Stuttgart’s Green Sides-Part 2

During last fall’s sojourn in Stuttgart, I enjoyed re-visiting some cherished corners of Baden-Württemberg’s capital. Upon completion of my stroll through the Schlossgarten, I directed my steps along the Neckar River. A few miles farther north, another beautiful, man-made oasis appealed not only to this human, but also to her favorite feathered friends.

Strolling along the Neckar River

Great Cormorant in the river

A message of love

Max-Eyth-Lake is bordered to the west by the Neckar River, whose steep slopes are covered with award-winning vineyards, and to the north and east by a hill burdened with high-rises. A suspension bridge (aka Max-Eyth-Steg) leads across the river, and a foot path encircles the lake. In summer, boat rentals afford an additional experience. Cafés and restaurants invite the weary walker for a culinary pause. The body of water was created in the 1930s at the location of a former sand and gravel quarry, and became a nature preserve in the 1960s.

Max-Eyth-Lake with bridge and surroundings (the featured panoramic photo above was taken in the previous year, about three weeks earlier in the fall)

Lovely willow

Late fall colors

Site of a heron rookery, I found large numbers of these long-legged, long-necked, long-billed wading birds. Flocks of garrulous Graylag Geese inched their way across stretches of lawn that served both as buffet and lavatory. Here, too, mallards, coots, and moorhen were right at home. I was thrilled to once again observe an elegant black swan. Was it identical to the one I had encountered  the previous year?

Gorgeous Gray Heron

Grazing Graylag Geese

 

 

 

 

 

 

Black Swan

European Robin

 

 

 

 

 

 

 

Following a period of rain, this day’s sunshine did not succeed entirely in evaporating the moisture in the air and on the paths, and as soon as the sun approached the horizon, the humidity consolidated into a layer of mist that hovered over the water’s surface. As the solar body took its leave, I reluctantly followed, but not before vowing to return.

Click here for the German version/klicken Sie bitte hier für die deutsche Version:

https://tanjaschimmel.wordpress.com/2018/04/09/stuttgarts-grune-seiten-teil-2/

Birds of Ages

During one’s short stint on our blue planet, some days stand out because of sadness and pain, others for the joy they bring. As humans we are privileged to witness natural phenomena likely to give wing to our imagination. Colorado’s San Luis Valley with its stunning scenery happens to be the stage where, for eons, the twice annual migration of the Rocky Mountain population of Sandhill Cranes to and from their summer breeding grounds takes place. In March of this year, I was again fortunate enough to immerse myself in this spectacle. Unlike a previous time, my hopes were not disappointed.

Between 18 and 25 thousand cranes might appear in any given year near the Monte Vista National Wildlife Refuge (my 18 to 25 thousand reasons to keep returning). The vast majority are Greater Sandhill Cranes, not easily distinguished from their slightly smaller Lesser and Canadian cousins. On their way to the Greater Yellowstone area where they will raise the next generation, they pause between the middle of February and beginning of April to eat, eat, eat. On the refuge, fields of barley and wheat are mowed to coincide with their arrival, and the cranes obligingly gather early in the morning and again before sunset to fill their tummies. The feeding fields are wonderful places to observe these big birds, with their lanky limbs and crimson caps.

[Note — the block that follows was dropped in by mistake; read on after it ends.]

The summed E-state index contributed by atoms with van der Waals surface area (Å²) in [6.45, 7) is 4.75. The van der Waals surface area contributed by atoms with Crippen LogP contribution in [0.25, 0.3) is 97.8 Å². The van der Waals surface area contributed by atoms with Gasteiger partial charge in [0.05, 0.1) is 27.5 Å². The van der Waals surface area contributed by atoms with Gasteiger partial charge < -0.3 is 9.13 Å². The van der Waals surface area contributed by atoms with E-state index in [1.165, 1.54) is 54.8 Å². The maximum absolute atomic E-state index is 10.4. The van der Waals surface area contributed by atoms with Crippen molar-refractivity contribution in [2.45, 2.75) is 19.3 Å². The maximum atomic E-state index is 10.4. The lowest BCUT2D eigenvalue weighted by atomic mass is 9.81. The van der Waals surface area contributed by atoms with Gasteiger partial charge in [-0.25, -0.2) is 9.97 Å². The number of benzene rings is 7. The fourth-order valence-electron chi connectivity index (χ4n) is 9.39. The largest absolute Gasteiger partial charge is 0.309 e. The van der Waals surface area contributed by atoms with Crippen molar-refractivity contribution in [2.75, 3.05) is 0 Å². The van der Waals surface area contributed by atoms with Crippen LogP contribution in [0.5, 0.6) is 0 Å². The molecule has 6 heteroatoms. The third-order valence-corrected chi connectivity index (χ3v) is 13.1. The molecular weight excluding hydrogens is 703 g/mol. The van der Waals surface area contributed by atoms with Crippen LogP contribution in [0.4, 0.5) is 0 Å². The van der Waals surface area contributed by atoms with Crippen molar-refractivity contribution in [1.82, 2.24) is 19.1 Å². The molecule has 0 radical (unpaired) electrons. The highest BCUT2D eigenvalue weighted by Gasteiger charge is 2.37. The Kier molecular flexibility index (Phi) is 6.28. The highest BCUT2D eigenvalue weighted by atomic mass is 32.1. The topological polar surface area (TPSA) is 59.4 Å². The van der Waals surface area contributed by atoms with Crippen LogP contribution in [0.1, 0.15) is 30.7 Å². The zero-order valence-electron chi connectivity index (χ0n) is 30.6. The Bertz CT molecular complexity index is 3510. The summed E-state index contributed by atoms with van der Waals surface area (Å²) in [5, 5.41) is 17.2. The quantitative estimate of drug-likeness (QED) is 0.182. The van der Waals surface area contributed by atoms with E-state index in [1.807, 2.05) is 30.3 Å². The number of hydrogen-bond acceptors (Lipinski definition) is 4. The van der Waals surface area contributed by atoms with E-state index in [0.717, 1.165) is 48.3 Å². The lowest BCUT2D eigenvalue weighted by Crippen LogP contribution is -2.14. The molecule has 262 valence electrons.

Not immediately obvious, their myriad numbers are composed of families, consisting of an adult pair and last year’s offspring (typically one). Mating for life, which can span two to three decades, spring feelings for one another are expressed by droll dances whose elements include hops of varying height, flaps of wings that span up to 78 inches, and contortions of long necks. After spending the winter with their descendants in the vicinity of New Mexico’s Bosque del Apache National Wildlife Refuge, and undertaking spring migration together, the juvenile is forced out by its parents, to fend for itself, until it starts its own family, between the ages of two and seven.

Full of commotion and commingling, these gatherings are furthermore sites of characteristic concerts. Each arriving or departing group of cranes is accompanied by guttural sounds unlike any others, emanating from long, coiled tracheas that transform the tones and attach to them an otherworldly quality. Even when the feathery hordes disperse to wet meadows or other mid-day destinations, their calls permeate the air. Across many miles, the awed spectator is never out of earshot of the vocalizations that evoke ancient history. For 2.5 million years these living relics and their ancestors have witnessed the earth’s ups and downs, and if we knew how to listen to their stories, we might learn valuable lessons about life, love, and loss.

Spring’s Blue Ribbon